Caroline Flack’s death a wake-up call to ‘Twitter warriors’, friends say

‘Be kind, only you are responsible for how you treat others,’ says Laura Whitmore

Laura Whitmore: ‘Anyone who knew Caroline knew she was vivacious, loving, and had a passion for life, which is why none of this makes sense’. File photograph: David Parry/PA Wire

Laura Whitmore: ‘Anyone who knew Caroline knew she was vivacious, loving, and had a passion for life, which is why none of this makes sense’. File photograph: David Parry/PA Wire

 

The death of Caroline Flack is a wake-up call to “Twitter warriors” who believe they can abuse people online with impunity, Irish friends of the TV presenter have said.

Laura Whitmore, who had known Flack for around 10 years and replaced her as host on the current series of Love Island, said: “She also had many struggles. I’m not going to pretend she’s perfect, but she lived every mistake publicly under the scrutiny of the media.”

Whitmore told listeners to her BBC radio show on Sunday that she herself had “been harassed for just doing my job and this is where the problem is, and I want to use my platform to call people out because it’s gone too far.”

“Your words affect people. To paparazzi and tabloids looking for a cheap sell, to trolls hiding behind a keyboard, enough.”

Flack (40) was found dead her east London home on Saturday. She had stepped down from presenting the current winter series of Love Island after she was alleged to have assaulted her boyfriend Lewis Burton at her then flat in Islington, north London, in December.

She entered a not-guilty plea to the assault charge at Highbury Corner Magistrates’ Court and was released on bail, with conditions that stopped her having contact with her boyfriend ahead of a trial in March.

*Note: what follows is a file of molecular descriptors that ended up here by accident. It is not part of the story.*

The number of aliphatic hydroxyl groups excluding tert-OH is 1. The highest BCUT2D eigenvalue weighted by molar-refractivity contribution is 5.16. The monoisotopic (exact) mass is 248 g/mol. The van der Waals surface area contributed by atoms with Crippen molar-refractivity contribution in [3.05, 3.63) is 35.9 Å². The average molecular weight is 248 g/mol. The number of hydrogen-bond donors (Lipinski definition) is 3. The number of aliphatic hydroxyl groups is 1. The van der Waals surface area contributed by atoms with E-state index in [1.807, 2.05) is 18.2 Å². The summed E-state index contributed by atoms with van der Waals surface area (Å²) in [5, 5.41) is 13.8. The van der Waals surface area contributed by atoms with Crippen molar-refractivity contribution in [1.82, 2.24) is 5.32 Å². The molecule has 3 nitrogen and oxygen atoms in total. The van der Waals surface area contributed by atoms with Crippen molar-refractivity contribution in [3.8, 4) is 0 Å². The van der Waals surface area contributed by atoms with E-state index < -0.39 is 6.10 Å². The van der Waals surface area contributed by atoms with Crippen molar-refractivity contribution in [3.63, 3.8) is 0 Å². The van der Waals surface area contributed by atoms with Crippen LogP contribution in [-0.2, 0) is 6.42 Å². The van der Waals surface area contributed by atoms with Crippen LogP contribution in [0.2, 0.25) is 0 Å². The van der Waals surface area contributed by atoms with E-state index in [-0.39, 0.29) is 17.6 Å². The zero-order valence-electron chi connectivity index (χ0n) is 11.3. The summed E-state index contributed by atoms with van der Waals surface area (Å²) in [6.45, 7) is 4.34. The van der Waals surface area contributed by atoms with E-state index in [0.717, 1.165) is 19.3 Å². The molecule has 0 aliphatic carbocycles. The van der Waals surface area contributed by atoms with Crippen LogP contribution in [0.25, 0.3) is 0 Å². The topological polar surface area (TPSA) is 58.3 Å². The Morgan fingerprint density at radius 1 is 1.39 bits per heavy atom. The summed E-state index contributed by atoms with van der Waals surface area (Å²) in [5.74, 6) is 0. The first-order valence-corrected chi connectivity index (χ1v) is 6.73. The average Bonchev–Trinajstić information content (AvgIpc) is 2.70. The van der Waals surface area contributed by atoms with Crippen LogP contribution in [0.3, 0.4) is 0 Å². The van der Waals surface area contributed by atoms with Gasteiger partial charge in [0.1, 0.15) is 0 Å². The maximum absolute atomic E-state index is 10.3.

Fiona Fagan, a long-time friend of Flack and her former stylist, said she had been concerned for her as they had not spoken for a few weeks. “The criticism online really took her to the ground, she was very insecure, very fragile, concerned about her weight, her figure,” Ms Fagan said.

“I’m in shock that this is the way it ended for her.”

Ms Fagan, who is a stylist on Dancing with the Stars, was a friend of Flack’s for more than 20 years. The two met when Ms Fagan moved from Ireland to London.

“We just really clicked on the job. We went through so much together, we went to gigs, went on holidays.

“She was full of fun, her laugh would have you in stitches. She always wanted to go and do things. She was full of life. She was sparky.”

Ms Fagan criticised the “keyboard warriors” who targeted the troubled television presenter.

“You can’t say those nasty things. There’s going to be consequences, people are fragile,” Ms Fagan told RTÉ radio’s Ryan Tubridy Show.

Ms Fagan has messaged Flack on Friday, but did not receive a response. The stylist spoke of how Flack’s mother would plead with her not to go on Twitter after she presented Love Island because she knew her daughter would be slated.

But the presenter would look at comments about what she wore and how she looked and would be downcast for the following hours or days. “Her mum was trying to protect her.”

‘She loved to laugh’

Opening her show on BBC Radio 5 Live on Sunday morning, Whitmore broke down as she remembered her “vivacious and loving” friend.

Whitmore — who had previously tweeted her shock that Flack was dead — said she had been “debating whether I should, would or could come on air today”.

Her voice cracking, she said: “Yesterday we lost someone before their time.

“We’re going to talk about her and give her the respect that she deserves and that she didn’t always get.”

Dublin-born Whitmore (34), said that “anyone who knew Caroline knew she was vivacious, loving, and had a passion for life, which is why none of this makes sense”.

“Caroline loved dancing. Angels by Robbie Williams always reminds me of her because she danced so beautifully to it on Strictly, and I’m going to play that song after I’ve said what I want to say.”

She said that Flack “loved music, she loved to dance, we shared many a dancefloor at gigs, festivals” as she recalled their friendship beginning 10 years ago at V Festival.